• 2. chimama8899  |  September 30, 2010 at 11:56 pm

    JC,I just wanted to say that not all private or public schools are equal. So it is very difficult to generalize one way or the other. The quality of a particular school really depends on its administration staff. So you can have a real bad or real good public or private school. Good for you that your child attends Andrea Jackson. My friend’s daughter is now is 5th grade in the same school and is doing very well.

    I believe some of the conception or misconception of CPS were based on personal experience. I had the misfortune of attending a CPS elementary myself about 20 years ago which was extremely poorly run. They had to keep their academic standard so low to accumulate all the kids in the neighborhood. I remember I was bored to my tear in 7th grade when many of the kids were still struggling with how to add fractions. The scariest part of my school were the kids in the school which was so wild and behaved extremely badly and the school was afraid to confront those kids, let alone their parents.

    Because of my poor experience with CPS, I put my
    daughter in a private school. So far, she is absolutely loving it. The personal attention and care she gets from her two teachers is like no other. The ratio of teacher to student is 1 to 8 as there are always two teachers in a classroom from K to 5. The school have zero tolerance for any bulling acts. They are also very big on character eduction which is something not always available in public schools. Of course, there will be always be spoiled brats and bullies but that is true in any other schols, public or private. Another advantage I see iin private schools is that I would have the peace of mind and not having to worry about big government budget cuts, teachers’ union, growing classsize and all the work that are involved in pushing the school’s admin to do things right.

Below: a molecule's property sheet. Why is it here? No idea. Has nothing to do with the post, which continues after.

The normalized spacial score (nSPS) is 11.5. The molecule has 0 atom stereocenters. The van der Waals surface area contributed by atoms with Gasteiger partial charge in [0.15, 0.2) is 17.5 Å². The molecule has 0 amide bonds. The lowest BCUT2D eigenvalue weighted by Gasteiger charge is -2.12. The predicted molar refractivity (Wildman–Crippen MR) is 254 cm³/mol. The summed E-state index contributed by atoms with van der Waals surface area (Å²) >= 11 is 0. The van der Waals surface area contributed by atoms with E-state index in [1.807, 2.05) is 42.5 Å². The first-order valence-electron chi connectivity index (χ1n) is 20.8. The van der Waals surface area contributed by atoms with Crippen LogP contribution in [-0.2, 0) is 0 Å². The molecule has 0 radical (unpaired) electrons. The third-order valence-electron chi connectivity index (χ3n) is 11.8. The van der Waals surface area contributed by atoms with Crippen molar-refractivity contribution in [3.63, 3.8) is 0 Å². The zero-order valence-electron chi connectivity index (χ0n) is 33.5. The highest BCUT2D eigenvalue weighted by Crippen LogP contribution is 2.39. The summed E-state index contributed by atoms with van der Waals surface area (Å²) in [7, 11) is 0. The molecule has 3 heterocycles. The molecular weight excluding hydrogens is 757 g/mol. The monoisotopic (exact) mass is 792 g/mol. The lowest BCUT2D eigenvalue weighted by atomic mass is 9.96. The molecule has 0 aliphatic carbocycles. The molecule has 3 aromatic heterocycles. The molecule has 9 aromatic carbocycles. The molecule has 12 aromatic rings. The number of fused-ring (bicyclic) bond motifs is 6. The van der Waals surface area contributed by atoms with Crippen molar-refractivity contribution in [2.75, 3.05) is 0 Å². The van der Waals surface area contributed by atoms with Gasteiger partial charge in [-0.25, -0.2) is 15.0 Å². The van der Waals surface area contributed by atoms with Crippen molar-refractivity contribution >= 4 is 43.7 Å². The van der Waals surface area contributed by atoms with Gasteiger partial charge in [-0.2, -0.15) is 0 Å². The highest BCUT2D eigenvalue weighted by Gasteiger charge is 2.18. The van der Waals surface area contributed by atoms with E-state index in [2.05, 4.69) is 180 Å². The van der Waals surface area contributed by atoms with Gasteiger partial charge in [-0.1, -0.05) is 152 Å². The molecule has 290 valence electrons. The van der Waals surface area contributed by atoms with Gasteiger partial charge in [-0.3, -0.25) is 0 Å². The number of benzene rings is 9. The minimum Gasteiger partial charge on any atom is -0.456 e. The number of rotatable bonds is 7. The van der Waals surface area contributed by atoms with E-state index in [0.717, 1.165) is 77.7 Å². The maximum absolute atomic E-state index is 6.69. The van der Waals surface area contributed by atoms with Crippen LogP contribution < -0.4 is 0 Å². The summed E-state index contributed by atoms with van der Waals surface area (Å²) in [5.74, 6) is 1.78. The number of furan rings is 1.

• 3. SharieA  |  May 13, 2011 at 12:59 am

    I am considering putting my 5 year old son in a private school. One of them that is on the list of privates schools of interest is Emmanuel Christian School. I also though on the other hand am considering whether or not to put him in a Charter school such as LEARN or CICS if I get a call as he is on the waiting list. Is there a place I can go to where I can get present day reviews from other parents on those 2 charter schools as well as some of the good private schools around here. I live on the south side of Chicago. I appreciate any suggestions or feedback.